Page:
Maniacal Project Manager

Discussion in 'Business Operations' started by TPendagast, Oct 20, 2012.

  1. TPendagast

    TPendagast LawnSite Fanatic
    Messages: 11,085

    I have recently come to work for a business I think/thought had great potential.
    I have worked in the Green Industry for 22 years and have effectively retired twice. I have experience with the largest, the smallest, and everything in between when it comes to landscape companies, but I have never come across the current situation.

    This couple started a company in 2002. Essentially, The wife worked in it for 2 years, before the husband quit (or was possibly fired, depends on how you hear it from) his job and came to work for the company. He immediately poo-poo'd all over the wife's maintenance work as being insignificant, and went out to get construction work. In the years that followed (after examining the books) they did rather well in commercial construction, all the while stealing promising employees from maintenance, so anytime someone good for maintenance came along, they were stolen for the all important construction division.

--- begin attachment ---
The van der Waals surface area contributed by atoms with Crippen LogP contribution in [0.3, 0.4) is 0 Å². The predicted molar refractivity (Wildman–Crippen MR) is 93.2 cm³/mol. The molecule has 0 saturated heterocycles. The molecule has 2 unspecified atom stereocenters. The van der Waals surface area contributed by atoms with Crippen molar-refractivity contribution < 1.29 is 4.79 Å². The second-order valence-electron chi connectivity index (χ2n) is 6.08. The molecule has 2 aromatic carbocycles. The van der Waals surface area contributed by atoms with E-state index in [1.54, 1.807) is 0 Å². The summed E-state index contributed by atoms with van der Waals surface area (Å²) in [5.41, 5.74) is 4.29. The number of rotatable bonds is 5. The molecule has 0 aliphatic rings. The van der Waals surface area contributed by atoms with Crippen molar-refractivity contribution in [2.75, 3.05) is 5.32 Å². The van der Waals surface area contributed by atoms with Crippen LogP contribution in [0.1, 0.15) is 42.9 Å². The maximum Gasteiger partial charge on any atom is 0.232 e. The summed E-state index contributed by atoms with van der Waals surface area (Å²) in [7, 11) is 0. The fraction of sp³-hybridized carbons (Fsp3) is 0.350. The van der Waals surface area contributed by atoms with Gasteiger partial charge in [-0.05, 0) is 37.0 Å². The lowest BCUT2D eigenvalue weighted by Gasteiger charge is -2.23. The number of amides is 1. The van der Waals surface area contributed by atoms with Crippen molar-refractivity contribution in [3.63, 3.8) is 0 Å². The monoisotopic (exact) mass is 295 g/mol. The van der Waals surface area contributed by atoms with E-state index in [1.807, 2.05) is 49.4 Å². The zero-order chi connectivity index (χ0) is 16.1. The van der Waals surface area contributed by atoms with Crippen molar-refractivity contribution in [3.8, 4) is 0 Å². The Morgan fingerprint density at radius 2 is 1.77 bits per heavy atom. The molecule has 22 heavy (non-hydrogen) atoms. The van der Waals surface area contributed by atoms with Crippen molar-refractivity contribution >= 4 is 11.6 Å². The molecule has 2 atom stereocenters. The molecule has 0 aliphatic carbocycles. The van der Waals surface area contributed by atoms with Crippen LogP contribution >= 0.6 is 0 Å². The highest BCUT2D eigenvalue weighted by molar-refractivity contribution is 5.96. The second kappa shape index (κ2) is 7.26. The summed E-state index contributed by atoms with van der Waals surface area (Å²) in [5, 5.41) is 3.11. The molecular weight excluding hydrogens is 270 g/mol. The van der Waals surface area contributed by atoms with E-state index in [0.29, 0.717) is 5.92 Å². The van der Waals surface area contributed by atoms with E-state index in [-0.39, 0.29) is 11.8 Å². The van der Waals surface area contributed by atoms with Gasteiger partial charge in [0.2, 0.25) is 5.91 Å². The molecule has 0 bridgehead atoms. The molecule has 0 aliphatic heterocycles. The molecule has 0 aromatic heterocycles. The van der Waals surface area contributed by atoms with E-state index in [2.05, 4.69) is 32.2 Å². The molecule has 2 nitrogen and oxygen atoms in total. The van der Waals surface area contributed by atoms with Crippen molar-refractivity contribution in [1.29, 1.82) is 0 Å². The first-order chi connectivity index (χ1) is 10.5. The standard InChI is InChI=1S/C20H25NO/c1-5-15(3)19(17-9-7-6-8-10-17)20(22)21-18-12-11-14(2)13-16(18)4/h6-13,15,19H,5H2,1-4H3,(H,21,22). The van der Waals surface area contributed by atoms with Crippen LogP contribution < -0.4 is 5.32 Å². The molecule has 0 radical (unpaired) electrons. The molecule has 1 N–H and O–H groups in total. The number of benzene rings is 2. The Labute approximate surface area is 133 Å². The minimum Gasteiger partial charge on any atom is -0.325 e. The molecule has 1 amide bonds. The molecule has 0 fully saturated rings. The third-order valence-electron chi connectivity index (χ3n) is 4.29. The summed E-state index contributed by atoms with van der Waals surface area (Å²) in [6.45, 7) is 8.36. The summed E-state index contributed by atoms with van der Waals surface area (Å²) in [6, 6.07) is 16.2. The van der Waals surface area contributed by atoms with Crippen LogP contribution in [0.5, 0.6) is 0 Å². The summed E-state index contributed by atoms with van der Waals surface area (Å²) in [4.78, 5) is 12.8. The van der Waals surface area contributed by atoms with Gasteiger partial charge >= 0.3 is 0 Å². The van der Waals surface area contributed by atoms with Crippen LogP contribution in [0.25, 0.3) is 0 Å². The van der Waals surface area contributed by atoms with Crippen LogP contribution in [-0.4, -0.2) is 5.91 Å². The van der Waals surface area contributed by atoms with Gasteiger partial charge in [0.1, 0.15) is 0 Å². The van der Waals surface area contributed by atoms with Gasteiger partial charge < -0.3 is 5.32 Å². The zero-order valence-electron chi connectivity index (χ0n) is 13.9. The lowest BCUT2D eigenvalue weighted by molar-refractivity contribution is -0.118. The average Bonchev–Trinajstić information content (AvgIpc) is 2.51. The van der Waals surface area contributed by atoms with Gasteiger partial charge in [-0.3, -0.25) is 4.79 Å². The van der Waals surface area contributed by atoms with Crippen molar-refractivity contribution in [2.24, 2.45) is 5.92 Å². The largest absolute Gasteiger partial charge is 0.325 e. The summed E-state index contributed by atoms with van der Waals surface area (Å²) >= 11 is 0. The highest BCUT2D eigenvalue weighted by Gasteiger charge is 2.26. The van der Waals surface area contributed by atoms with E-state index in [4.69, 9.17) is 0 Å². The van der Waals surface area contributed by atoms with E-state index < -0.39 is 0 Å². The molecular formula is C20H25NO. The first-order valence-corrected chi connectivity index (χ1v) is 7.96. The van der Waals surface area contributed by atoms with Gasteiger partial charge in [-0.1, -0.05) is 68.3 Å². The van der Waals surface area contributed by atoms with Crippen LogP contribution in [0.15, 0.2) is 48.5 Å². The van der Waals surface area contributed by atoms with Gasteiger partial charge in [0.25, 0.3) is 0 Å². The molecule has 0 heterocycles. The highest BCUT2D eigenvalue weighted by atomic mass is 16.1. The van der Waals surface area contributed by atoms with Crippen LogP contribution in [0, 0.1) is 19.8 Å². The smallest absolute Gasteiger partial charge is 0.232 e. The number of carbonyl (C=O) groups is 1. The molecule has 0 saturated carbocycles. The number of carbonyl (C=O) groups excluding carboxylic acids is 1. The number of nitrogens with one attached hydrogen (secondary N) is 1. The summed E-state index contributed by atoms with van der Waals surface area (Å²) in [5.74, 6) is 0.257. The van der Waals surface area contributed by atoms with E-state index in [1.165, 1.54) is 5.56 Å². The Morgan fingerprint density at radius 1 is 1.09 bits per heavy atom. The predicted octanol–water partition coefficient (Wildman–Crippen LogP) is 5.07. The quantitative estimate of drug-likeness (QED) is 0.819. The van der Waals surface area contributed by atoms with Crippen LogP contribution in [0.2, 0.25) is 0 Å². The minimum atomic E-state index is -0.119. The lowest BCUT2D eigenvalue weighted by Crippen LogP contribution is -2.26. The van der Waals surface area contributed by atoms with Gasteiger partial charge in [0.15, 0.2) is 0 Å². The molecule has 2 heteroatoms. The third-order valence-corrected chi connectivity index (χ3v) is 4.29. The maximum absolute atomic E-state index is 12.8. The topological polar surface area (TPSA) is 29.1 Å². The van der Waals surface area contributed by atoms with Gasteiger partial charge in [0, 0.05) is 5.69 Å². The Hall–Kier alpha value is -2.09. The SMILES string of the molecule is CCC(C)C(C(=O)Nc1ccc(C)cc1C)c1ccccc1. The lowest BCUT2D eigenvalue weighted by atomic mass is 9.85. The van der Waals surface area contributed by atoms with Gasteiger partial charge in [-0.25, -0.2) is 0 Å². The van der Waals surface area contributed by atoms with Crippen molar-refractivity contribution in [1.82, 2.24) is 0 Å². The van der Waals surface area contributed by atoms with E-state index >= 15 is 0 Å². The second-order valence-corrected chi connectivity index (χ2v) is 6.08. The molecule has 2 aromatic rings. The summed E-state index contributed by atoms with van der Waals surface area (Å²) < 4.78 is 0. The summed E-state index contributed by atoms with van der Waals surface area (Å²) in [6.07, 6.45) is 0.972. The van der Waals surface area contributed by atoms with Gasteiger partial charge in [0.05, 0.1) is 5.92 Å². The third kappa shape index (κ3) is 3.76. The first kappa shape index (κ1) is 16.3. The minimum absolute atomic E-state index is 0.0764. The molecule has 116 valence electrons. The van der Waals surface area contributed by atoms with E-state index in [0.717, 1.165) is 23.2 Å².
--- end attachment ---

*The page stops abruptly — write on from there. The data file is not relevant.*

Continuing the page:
The company used to have the most dominant maintenance in their area, but they have since been surpassed by two other companies, significantly. Then the husband got bit by the "design bug" and shifted is attention to residential design build. They have steadily lost money for the past four years. I knew the first few weeks something was wrong when he told me his closing ratio was "85% to 90%".

    There are three major things going on with this guy: 1) he sucks at design. That's not to say he doesnt have good ideas, but they are usually not what the customer is looking for (that particular customer) and if the customer shoots down his ideas, the sells them what they want, and then adds his own stuff in for free.
    2) he changes his design mid stream in the middle of the job, often multiple times.